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Sirius is the brightest star in the night sky with a visual apparent magnitude of −1.47, almost twice as bright as Canopus, the next brightest star. Pronounced /ˈsɪɹiəs/, the name Sirius is derived from the Ancient Greek Σείριος. The star has the Bayer designation α Canis Majoris (α CMa, or Alpha Canis Majoris). What the naked eye perceives as a single star is actually a binary star system, consisting of a white main sequence star of spectral type A1V, termed Sirius A, and a faint white dwarf companion of spectral type DA2, termed Sirius B.
Sirius is bright due to both its intrinsic luminosity and its closeness to the Sun. At a distance of 2.6 parsecs (8.6 light-years), the Sirius system is one of our near neighbours. Sirius A is about twice as massive as the Sun and has an absolute visual magnitude of 1.42. It is 25 times more luminous than the Sun but has a significantly lower luminosity than other bright stars such as Canopus or Rigel. The system is between 200 and 300 million years old. It was originally composed of two bright bluish stars. The more massive of these, Sirius B, consumed its resources and became a red giant before shedding its outer layers and collapsing into its current state as a white dwarf around 120 million years ago.
Sirius is also known colloquially as the "Dog Star", reflecting its prominence in its constellation, Canis Major (English: Big Dog). It is the subject of more mythological and folkloric tales than any other star apart from the sun. The heliacal rising of Sirius marked the flooding of the Nile in Ancient Egypt and the 'Dog Days' of summer for the Ancient Greeks, while to the Polynesians it marked winter and was an important star for navigation around the Pacific Ocean.
Sirius was astronomically the foundation of the Egyptian religious system. It was the embodiment of Isis, wife and consort of the god Osiris, who appeared in the sky as Orion.
Ancient Egyptians called Sirius the 'Dog Star', after their god Osiris, whose head in pictograms resembled that of a dog. In Egypt, Sirius shines for most of the summer, and since it is such a bright star, the Egyptians actually believed that the additional light from this nearby star was responsible for the summer heat. This of course is not true. However the origin of the phrase 'the dog days of summer' comes from this ancient belief, the 'dog star' being the root of this common saying
In Mali, West Africa, lives a tribe of people called the Dogon. The Dogon are believed to be of Egyptian decent and their astronomical lore goes back thousands of years to 3200 BC. According to their traditions, the star Sirius has a companion star which is invisible to the human eye. This companion star has a 50 year elliptical orbit around the visible Sirius and is extremely heavy. It also rotates on its axis.
This legend might be of little interest to anybody but the two French anthropologists, Marcel Griaule and Germain Dieterlen, who recorded it from four Dogon priests in the 1930's. Of little interest except that it is exactly true. How did a people who lacked any kind of astronomical devices know so much about an invisible star? The star, which scientists call Sirius B, wasn't even photographed until it was done by a large telescope in 1970.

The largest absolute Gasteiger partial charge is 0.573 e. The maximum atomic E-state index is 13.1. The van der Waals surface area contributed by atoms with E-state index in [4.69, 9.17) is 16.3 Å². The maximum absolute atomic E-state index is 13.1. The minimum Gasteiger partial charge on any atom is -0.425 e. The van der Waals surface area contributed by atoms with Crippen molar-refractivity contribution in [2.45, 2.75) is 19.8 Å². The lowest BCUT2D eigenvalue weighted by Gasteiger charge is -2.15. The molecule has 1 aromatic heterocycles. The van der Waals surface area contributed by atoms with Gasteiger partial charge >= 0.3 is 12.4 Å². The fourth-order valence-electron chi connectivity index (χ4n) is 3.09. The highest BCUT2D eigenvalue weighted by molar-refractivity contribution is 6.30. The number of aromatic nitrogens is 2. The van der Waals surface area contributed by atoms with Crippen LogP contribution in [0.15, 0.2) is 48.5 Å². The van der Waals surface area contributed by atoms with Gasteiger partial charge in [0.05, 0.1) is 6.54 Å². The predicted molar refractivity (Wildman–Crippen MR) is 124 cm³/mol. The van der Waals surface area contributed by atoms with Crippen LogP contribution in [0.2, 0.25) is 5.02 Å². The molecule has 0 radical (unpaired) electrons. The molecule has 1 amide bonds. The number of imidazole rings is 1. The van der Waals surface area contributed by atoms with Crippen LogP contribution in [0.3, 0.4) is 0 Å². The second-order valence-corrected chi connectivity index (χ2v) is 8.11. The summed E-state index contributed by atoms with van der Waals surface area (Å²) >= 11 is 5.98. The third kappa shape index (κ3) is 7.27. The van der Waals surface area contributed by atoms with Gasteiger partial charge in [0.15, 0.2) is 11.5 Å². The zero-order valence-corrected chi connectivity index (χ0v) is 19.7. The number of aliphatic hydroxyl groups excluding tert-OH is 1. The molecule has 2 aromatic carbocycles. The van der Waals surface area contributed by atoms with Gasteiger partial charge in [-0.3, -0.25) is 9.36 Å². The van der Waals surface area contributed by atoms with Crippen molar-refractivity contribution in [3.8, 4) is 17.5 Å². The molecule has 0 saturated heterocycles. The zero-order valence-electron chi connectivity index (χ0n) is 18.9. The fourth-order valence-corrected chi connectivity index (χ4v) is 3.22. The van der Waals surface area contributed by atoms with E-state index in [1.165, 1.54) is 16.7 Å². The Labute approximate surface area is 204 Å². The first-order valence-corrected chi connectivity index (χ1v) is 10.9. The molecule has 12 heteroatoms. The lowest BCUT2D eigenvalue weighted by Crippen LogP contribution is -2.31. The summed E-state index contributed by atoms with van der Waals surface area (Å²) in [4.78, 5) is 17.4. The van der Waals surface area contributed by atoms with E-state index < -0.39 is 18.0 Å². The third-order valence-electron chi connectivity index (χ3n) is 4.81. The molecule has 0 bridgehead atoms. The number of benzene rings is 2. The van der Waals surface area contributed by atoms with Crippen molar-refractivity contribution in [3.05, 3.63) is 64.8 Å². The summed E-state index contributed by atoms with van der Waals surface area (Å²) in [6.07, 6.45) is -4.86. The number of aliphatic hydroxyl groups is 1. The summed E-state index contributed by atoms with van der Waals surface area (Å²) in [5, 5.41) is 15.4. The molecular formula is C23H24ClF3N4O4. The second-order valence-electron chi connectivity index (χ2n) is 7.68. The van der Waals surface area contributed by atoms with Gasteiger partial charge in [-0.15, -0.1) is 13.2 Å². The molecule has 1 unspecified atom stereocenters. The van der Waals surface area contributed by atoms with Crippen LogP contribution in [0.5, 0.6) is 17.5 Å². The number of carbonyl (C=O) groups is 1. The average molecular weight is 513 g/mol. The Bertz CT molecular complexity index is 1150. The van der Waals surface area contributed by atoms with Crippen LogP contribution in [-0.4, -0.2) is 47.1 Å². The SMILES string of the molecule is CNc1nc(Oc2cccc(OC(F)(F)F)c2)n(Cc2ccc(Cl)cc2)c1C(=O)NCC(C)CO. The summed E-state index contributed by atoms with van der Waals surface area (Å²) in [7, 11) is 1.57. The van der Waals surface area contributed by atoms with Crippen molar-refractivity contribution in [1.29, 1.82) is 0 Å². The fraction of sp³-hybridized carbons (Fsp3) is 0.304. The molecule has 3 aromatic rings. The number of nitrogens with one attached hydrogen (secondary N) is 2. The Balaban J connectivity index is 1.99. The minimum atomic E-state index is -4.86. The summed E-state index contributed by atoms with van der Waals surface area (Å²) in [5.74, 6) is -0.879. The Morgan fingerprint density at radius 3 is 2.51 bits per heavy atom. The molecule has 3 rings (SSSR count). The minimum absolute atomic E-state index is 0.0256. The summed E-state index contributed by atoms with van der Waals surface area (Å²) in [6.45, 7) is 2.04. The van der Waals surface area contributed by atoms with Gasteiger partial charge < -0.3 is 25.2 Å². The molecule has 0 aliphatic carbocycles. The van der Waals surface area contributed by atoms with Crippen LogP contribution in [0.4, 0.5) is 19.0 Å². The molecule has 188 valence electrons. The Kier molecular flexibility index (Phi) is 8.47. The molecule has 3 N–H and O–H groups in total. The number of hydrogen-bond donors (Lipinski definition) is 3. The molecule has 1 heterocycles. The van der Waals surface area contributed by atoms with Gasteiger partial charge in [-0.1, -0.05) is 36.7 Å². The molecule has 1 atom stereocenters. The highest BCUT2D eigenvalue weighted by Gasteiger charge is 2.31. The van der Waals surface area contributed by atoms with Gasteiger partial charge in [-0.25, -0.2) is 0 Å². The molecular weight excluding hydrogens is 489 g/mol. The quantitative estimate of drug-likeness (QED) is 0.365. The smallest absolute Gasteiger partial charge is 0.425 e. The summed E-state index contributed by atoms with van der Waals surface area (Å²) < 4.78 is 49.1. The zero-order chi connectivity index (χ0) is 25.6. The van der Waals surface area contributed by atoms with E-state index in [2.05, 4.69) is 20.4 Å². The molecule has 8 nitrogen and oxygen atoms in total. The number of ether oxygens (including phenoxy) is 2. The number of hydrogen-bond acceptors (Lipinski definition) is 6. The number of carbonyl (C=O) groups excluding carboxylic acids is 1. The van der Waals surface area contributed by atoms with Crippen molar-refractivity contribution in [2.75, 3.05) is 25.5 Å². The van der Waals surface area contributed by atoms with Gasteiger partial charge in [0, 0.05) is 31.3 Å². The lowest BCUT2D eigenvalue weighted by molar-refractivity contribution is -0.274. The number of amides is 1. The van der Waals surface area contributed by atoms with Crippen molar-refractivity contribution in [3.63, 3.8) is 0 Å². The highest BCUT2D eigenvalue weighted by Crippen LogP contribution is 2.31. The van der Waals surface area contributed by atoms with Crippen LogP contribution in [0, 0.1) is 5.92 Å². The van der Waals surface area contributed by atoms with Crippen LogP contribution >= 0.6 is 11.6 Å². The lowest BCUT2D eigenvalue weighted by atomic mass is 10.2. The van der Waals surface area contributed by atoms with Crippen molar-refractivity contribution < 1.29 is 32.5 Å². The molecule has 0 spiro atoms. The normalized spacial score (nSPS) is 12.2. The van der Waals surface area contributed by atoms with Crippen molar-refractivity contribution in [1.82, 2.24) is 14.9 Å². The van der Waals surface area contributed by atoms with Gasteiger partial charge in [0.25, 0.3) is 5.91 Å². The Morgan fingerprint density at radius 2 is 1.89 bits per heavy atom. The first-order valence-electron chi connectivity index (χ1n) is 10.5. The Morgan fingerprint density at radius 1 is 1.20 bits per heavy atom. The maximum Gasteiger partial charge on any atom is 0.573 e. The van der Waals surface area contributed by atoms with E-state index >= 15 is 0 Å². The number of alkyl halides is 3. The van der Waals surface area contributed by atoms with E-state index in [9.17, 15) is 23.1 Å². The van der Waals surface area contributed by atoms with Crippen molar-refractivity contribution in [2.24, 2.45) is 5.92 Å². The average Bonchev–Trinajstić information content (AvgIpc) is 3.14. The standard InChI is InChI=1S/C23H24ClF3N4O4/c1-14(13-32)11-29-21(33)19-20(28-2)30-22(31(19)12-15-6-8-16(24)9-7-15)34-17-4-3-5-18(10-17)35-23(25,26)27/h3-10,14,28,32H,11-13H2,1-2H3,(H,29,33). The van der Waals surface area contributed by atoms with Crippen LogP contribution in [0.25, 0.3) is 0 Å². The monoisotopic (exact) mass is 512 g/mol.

The Dogon stories explain that also. According to their oral traditions, a race people from the Sirius system called the Nommos visited Earth thousands of years ago. The Nommos were ugly, amphibious beings that resembled mermen and mermaids. They also appear in Babylonian, Accadian, and Sumerian myths. The Egyptian Goddess Isis, who is sometimes depicted as a mermaid, is also linked with the star Sirius.
The Nommos, according to the Dogon legend, lived on a planet that orbits another star in the Sirius system. They landed on Earth in an "ark" that made a spinning decent to the ground with great noise and wind. It was the Nommos that gave the Dogon the knowledge about Sirius B.
The legend goes on to say the Nommos also furnished the Dogon's with some interesting information about our own solar system: That the planet Jupiter has four major moons, that Saturn has rings and that the planets orbit the sun. These were all facts discovered by Westerners only after Galileo invented the telescope.
The story of the Dogon and their legend was first brought to popular attention by Robert K.G. Temple in a book published in 1977 called The Sirius Mystery. Science writer Ian Ridpath and astronomer Carl Sagan made a reply to Temple's book, suggesting that this modern knowledge about Sirius must have come from Westerners who discussed astronomy with the Dogon priests. The priests then included this new information into the older traditions. This, in turn, mislead the anthropologists.
This is a possibility considering Sirius B's existence was suspected as early as 1844 and seen was through a telescope in 1862. It doesn't seem to explain a 400-year old Dogon artifact that apparently depicts the Sirius configuration nor the ceremonies held by the Dogon since the 13th century to celebrate the cycle of Sirius A and B. It also doesn't explain how the Dogons knew about the super-density of Sirius B, a fact only discovered a few years before the anthropologists recorded the Dogon stories.
It is also important to remember that although many parts of the Dogon legends seem to ring true, other portions are clearly mistaken. One of the Dogon's beliefs is that Sirius B occupied the place where our Sun is now. Physics clearly prohibits this. Also, if the Dogon believe that Sirius B orbits Sirius A every 50 years, why do they hold their celebrations every 60 years?